Watching artists work, whether spray painting walls or making sketches on paper, many people wonder about talent: Where does it come from? Researchers of a new study published in NeuroImage discovered fine artists have structurally different brains compared to non-artists, suggesting they may simply be born with the gift of seeing beyond the ordinary.

Long fascinated by painters and others with visual talents, Dr. Rebecca Chamberlain, lead author of the study, often debated whether artists had innate abilities or if they had taught themselves to perceive the world in a new way. “A lot of artists reported they turn on this way of seeing when they’re drawing,” she told BBC’s Inside Science. Because of this, she decided to focus her research on “exploring how perception of objects and scenes impacts upon how people draw them, and how artistic training helps artists to see the world in novel and alternative ways.”

To begin her study, Chamberlain and her colleagues enlisted the help of 21 graduate and post-graduate art students and 23 non-art students who were asked to complete drawing tasks. The researchers used a neuroimaging technique called voxel-based morphometry to see what might be happening in each of their brains as well as to examine differences across the participants. Then, the researchers compared scores on the drawing tasks with the results of the brain scan to determine potential differences in regional gray and white matter. What did the researchers discover?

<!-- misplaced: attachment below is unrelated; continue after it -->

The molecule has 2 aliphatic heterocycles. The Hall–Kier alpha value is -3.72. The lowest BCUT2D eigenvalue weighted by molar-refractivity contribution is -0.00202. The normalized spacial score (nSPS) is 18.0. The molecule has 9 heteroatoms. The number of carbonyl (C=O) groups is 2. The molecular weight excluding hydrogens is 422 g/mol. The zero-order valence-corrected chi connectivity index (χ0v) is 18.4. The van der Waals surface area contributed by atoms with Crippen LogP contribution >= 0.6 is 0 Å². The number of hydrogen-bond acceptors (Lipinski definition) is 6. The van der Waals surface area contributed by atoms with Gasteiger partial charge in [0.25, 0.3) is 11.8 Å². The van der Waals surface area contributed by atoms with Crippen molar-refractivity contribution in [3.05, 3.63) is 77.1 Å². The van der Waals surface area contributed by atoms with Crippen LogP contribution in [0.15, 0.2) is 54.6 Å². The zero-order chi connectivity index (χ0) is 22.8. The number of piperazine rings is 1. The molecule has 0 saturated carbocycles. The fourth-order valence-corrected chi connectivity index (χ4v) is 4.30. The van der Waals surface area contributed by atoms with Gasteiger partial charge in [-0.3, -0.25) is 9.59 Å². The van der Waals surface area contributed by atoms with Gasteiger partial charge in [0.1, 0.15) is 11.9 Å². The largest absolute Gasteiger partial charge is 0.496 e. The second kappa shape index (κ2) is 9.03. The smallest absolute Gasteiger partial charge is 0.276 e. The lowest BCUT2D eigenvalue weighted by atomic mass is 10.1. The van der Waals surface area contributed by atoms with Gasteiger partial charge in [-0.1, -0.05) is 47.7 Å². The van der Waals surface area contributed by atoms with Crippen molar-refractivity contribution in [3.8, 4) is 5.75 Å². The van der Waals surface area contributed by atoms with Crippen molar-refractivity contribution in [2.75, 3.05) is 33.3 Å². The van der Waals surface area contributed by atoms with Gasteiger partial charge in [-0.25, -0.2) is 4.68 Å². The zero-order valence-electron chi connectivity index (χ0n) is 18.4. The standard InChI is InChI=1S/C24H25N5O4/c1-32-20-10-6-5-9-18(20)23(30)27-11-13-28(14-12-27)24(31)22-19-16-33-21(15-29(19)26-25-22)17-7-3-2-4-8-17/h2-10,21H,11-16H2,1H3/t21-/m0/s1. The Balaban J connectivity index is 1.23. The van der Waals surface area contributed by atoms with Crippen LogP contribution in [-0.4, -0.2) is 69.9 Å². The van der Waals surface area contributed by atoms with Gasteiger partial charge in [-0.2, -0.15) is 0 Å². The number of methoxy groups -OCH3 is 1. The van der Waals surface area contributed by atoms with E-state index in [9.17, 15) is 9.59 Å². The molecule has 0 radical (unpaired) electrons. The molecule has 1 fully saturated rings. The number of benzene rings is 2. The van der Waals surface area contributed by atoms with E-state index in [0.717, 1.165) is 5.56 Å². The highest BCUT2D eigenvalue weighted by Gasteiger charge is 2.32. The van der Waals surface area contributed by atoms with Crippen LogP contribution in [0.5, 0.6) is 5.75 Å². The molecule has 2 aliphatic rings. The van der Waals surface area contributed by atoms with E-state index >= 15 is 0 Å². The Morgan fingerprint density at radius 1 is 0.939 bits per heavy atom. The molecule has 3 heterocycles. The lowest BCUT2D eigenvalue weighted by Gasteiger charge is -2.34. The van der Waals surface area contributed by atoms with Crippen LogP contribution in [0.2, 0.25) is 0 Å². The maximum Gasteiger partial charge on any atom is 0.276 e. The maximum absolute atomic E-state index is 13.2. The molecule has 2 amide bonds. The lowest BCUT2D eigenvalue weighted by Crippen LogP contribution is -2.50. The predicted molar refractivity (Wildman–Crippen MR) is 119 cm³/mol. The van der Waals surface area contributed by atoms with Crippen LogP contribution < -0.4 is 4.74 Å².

The artists had structurally different brains and the distinctions existed in regions of the brain linked to visual imagery and fine movements. Those better at drawing had increased density of gray matter in the left anterior cerebellum and the right medial frontal gyrus. Generally, the artists also had greater density of gray matter in the right precuneus. Gray matter is composed of actual nerve cells for the most part, while white matter primarily hosts communication and interaction between the gray matter regions. The researchers do not fully understand what the differences they discovered might mean, yet they noted, “This suggests that observational drawing ability relates to changes in structures pertaining to fine motor control and procedural memory, and that artistic training in addition is associated with enhancement of structures pertaining to visual imagery.”

Past research based on autistic savants has suggested that drawing ability might be partially explained by the attention paid to visual input. For her current study on artists, then, Chamberlain decided to use the same theory and methodology employed in autism spectrum disorder studies as a way of understanding detail-focused processing while drawing. “The findings corroborate the findings of small-scale fMRI studies and provide insights into the properties of the developing artistic brain,” the authors concluded.

Source: Chamberlain R, McManus C, Brunswick N, Rankin Q, Riley H, Kanai R. Drawing on the right side of the brain: A voxel-based morphometry analysis of observational drawing. Neuroimage. 2014.